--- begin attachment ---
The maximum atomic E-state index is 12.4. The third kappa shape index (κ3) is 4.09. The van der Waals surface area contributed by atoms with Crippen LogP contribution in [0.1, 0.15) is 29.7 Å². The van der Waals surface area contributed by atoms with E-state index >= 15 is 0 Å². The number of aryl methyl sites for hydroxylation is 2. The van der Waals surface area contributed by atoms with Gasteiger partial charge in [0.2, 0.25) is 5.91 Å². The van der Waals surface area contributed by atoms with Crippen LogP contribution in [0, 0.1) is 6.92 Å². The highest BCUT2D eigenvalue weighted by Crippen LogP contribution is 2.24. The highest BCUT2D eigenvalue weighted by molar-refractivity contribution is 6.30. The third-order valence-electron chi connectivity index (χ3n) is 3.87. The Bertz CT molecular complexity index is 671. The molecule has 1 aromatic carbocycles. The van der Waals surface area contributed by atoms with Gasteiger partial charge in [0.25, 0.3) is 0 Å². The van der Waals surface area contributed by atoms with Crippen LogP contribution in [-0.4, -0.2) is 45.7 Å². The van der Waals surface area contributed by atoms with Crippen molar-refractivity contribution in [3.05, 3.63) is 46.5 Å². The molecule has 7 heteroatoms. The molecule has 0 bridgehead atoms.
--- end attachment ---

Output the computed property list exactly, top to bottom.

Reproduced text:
The maximum atomic E-state index is 12.4. The third kappa shape index (κ3) is 4.09. The van der Waals surface area contributed by atoms with Crippen LogP contribution in [0.1, 0.15) is 29.7 Å². The van der Waals surface area contributed by atoms with E-state index >= 15 is 0 Å². The number of aryl methyl sites for hydroxylation is 2. The van der Waals surface area contributed by atoms with Gasteiger partial charge in [0.2, 0.25) is 5.91 Å². The van der Waals surface area contributed by atoms with Crippen LogP contribution in [0, 0.1) is 6.92 Å². The highest BCUT2D eigenvalue weighted by Crippen LogP contribution is 2.24. The highest BCUT2D eigenvalue weighted by molar-refractivity contribution is 6.30. The third-order valence-electron chi connectivity index (χ3n) is 3.87. The Bertz CT molecular complexity index is 671. The molecule has 1 aromatic carbocycles. The van der Waals surface area contributed by atoms with Gasteiger partial charge in [0.25, 0.3) is 0 Å². The van der Waals surface area contributed by atoms with Crippen LogP contribution in [-0.4, -0.2) is 45.7 Å². The van der Waals surface area contributed by atoms with Crippen molar-refractivity contribution in [3.05, 3.63) is 46.5 Å². The molecule has 7 heteroatoms. The molecule has 0 bridgehead atoms.